Our prices reflect the time and products necessary to take care of you that day, as well as the time and money we’ve spent getting to our level of expertise, and marketing expenses to fill our chairs.

What this means for you as a client:
-No, we can’t do this service for less money with the same result. The quality will suffer if we have to sacrifice time or products.
-No, we don’t “live” on tips like servers do, but…
-Yes, tips do make up a large portion of the income we make.

Please respect our time and financial needs so we can take care of your hair the way we both want to.

Hotheads Hair Extensions, Makeover

I do hair extensions day in and day out, and I always love what I do, but sometimes I get a client in my chair who’s transformation still blows me away.

This client is a cancer survivor. Her hair had finally started to grow back in and she was visiting someone in California where she went to get her first ever set of hair extensions. They stylist ordered no where near enough hair, and then proceeded to remove much of the length from the hair, and then began cutting into her natural hair in an effort to blend in the additions.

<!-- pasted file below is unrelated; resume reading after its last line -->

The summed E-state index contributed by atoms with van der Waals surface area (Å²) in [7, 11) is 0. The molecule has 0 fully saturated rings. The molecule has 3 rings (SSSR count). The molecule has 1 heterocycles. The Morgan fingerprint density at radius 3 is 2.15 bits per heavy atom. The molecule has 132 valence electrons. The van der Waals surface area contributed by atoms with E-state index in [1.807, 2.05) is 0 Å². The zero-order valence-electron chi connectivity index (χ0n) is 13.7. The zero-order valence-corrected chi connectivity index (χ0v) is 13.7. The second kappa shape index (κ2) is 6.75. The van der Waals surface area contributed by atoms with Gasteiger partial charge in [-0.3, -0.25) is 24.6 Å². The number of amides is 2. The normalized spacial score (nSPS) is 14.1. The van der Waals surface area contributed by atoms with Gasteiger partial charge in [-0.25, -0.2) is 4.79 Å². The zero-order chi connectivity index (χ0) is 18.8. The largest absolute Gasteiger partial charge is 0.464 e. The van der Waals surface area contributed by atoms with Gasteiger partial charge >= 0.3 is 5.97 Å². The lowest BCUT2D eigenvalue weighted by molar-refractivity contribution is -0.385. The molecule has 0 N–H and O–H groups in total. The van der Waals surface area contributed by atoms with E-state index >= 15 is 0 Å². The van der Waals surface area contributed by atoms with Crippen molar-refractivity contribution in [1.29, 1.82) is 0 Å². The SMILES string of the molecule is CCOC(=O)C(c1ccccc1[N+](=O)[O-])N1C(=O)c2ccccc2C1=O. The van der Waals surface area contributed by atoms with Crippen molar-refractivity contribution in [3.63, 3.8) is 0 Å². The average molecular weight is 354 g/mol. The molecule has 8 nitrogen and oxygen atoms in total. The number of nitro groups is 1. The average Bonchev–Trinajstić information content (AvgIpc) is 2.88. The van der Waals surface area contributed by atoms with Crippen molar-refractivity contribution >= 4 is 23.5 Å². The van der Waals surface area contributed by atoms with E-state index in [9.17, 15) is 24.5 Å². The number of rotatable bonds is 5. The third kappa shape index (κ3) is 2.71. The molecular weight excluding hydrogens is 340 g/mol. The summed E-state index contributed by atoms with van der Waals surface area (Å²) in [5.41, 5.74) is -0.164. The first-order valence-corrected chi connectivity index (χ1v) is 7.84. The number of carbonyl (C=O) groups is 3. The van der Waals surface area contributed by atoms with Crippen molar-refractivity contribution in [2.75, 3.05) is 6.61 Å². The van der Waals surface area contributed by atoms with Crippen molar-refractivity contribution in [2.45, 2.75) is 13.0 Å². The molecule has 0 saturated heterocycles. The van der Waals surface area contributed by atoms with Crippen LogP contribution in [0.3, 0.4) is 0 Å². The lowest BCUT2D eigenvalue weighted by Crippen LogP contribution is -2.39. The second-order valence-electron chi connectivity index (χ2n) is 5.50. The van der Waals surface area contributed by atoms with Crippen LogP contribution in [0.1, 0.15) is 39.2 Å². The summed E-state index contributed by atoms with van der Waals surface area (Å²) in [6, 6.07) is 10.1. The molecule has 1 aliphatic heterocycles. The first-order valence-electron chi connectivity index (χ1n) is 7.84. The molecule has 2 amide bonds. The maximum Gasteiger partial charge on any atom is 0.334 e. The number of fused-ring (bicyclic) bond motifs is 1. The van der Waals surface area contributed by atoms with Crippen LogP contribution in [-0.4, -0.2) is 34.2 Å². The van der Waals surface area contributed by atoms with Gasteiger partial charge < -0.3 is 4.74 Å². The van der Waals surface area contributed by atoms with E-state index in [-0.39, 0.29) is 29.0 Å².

We went through and removed all of her existing hair extensions, colored her hair to a more even base color, and then reapplied a very full head of Hotheads tape in hair extensions that we ordered just for her.

The end result is that you can’t even tell she has extensions! She was really happy with the end look and that made me feel all warm and fuzzy inside. This is why I do what I do.

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Building Systems, Tips Four and Five

4– Have a no book list.

–Help your front desk learn how you want these clients addressed. There are clients you should stop doing. Create a plan for removing them from your schedule. Create a plan for recognizing “time suck” clients who you cannot please but for some reason keep coming back. You’ll feel better, and your days will run more smoothly and with fewer unforeseen delays.